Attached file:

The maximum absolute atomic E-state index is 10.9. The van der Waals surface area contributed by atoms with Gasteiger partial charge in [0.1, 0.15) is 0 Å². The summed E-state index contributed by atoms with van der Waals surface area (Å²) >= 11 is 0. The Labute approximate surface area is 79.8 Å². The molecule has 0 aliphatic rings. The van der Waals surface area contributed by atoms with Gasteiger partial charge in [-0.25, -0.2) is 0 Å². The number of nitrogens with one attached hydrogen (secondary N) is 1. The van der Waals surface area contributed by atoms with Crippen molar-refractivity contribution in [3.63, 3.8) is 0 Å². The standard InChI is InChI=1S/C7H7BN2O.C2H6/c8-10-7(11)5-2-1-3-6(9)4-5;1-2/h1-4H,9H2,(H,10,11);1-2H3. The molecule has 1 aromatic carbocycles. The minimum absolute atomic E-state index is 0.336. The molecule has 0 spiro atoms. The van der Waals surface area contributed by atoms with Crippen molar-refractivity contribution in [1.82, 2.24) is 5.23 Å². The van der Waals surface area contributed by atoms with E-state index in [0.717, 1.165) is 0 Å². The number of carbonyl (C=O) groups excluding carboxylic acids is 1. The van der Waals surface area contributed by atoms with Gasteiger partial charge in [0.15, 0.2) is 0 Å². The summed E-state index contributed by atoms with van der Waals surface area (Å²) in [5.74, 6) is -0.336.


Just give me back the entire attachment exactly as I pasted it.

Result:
The maximum absolute atomic E-state index is 10.9. The van der Waals surface area contributed by atoms with Gasteiger partial charge in [0.1, 0.15) is 0 Å². The summed E-state index contributed by atoms with van der Waals surface area (Å²) >= 11 is 0. The Labute approximate surface area is 79.8 Å². The molecule has 0 aliphatic rings. The van der Waals surface area contributed by atoms with Gasteiger partial charge in [-0.25, -0.2) is 0 Å². The number of nitrogens with one attached hydrogen (secondary N) is 1. The van der Waals surface area contributed by atoms with Crippen molar-refractivity contribution in [3.63, 3.8) is 0 Å². The standard InChI is InChI=1S/C7H7BN2O.C2H6/c8-10-7(11)5-2-1-3-6(9)4-5;1-2/h1-4H,9H2,(H,10,11);1-2H3. The molecule has 1 aromatic carbocycles. The minimum absolute atomic E-state index is 0.336. The molecule has 0 spiro atoms. The van der Waals surface area contributed by atoms with Crippen molar-refractivity contribution in [1.82, 2.24) is 5.23 Å². The van der Waals surface area contributed by atoms with E-state index in [0.717, 1.165) is 0 Å². The number of carbonyl (C=O) groups excluding carboxylic acids is 1. The van der Waals surface area contributed by atoms with Gasteiger partial charge in [0.15, 0.2) is 0 Å². The summed E-state index contributed by atoms with van der Waals surface area (Å²) in [5.74, 6) is -0.336.